The Windows machines did have some issues booting up, in that they didn't complete the previous boot and went into safe mode asking if there was a hardware problem. I just had to go through ipmi and tell the machine to reboot normally. I've never seen Linux or Unix do that. I haven't even seen Linux or Unix have a safe mode boot option to try to salvage the server if there is damaged files.

On top of that, I can make a DHCP, DDNS, and firewalled router out of a Windows Server box in about an hour, but Linux takes days, and tons of typing and testing, and that's just DNS and DHCP. It can't even do dynamic DNS, and routing takes even longer to get working, if it ever works. (Yes, I know iptables does routing. Have you ever tried to get it to work? Have you ever tried to find directions? Apparently, there are so many different version that all use different syntax that you can't even be sure any of the commands are taken correctly. If a NIC goes bad, you have to redo the whole thing from scratch. Forget trying to do it with a VM, you'll have to redo the whole routing setup every time it reboots. ip6tables routing is even more mysterious.) Oh, and forget any sort of documentation. these programs are done by engineers in their free time, meaning documentation is sparse and completely inaccurate. Completely forget using Linux for any sort of database server unless you've been thoroughly trained, and then only for the version you've trained for. Absolutely nothing is intuitive in Linux. Windows is intuitive in everything.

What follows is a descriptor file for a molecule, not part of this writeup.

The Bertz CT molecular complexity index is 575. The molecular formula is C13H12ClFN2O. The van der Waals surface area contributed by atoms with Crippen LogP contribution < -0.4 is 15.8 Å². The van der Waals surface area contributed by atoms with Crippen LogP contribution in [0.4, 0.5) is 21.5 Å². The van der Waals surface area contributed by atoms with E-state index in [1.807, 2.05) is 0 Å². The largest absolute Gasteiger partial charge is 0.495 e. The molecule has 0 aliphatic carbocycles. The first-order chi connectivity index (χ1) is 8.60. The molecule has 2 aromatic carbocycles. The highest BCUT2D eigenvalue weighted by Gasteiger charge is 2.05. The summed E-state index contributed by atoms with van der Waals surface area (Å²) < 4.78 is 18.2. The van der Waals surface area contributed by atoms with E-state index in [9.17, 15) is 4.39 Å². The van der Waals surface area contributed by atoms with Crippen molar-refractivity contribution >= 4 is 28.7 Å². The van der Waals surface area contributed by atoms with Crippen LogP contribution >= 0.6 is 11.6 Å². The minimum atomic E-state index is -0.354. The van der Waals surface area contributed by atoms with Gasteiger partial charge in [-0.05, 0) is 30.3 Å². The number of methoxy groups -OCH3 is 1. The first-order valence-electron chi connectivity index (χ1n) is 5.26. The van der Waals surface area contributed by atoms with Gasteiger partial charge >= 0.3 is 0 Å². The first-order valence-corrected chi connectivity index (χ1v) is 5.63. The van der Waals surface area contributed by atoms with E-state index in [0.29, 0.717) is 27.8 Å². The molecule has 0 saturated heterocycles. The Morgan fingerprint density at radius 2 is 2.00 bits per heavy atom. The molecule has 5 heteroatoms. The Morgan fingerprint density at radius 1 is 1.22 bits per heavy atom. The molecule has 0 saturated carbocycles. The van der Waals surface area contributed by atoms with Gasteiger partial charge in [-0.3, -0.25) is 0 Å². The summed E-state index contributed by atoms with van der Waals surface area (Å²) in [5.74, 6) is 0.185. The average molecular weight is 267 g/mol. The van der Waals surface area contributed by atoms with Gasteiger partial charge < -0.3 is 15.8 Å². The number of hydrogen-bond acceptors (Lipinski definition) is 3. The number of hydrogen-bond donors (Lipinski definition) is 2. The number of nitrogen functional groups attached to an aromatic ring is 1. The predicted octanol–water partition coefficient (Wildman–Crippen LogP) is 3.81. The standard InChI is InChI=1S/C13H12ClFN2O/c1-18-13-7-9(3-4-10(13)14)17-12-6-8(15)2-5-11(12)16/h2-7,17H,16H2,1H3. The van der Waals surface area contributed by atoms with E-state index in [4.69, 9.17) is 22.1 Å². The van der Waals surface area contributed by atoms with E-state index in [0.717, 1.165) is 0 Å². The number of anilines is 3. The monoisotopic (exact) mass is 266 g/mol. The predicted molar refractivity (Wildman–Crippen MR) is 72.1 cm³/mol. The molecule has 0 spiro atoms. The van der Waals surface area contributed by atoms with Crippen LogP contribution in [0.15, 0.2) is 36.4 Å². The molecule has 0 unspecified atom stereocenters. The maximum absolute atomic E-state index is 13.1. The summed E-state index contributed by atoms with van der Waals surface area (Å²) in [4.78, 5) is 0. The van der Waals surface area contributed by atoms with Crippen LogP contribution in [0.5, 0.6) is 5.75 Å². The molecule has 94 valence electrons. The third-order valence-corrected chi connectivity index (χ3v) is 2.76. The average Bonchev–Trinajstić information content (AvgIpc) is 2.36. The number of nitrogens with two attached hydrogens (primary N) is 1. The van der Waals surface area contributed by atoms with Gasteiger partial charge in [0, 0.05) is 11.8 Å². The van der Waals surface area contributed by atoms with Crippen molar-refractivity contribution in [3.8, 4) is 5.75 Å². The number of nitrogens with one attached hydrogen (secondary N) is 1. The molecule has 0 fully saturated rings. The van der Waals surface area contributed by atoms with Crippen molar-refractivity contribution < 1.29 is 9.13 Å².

In three years in this job, I have learned a lot about Linux. The more I learn, the more I hate it. It's ancient, very poorly designed, (I swear HP-UX was designed by hell-spawn) and very poorly supported. Advanced systems are easier to use. That's the point of advancement: to do more, easier. The ancient attitude of Unix and Linux engineers is completely backwards from what it should be. Making it harder to use doesn't ensure your job by making you irreplaceable. It ensures that you will be replaced by someone who will do it right.

Linux support people cost more than twice Windows support people, and Unix is even worse. More Linux and Unix support people are needed to do that support these days, too. Windows has become so much more stable and secure in recent years that it's passed up everyone in that area. Windows 7 needs less than a third of the support calls of previous versions, and many more of those calls are easily handled remotely. A company basically just needs trained script monkeys to support their machines these days. A single good support person could support and office of 500 to 1000, depending on how locked down it is, easily with Win 7, where WinXP required about 1 per 100. Linux is still stuck on needed about 1 per 50. Unix has been about 1 per 200-250, depending on the version, for about 30 years.

That's why Windows is constantly increasing in market share, and Linux and Unix are constantly losing.

"This week I got an iPhone. This weekend I got four chargers so I can keep it charged everywhere I go and a land line so I can actually make phone calls." -- Facebook CEO Mark Zuckerberg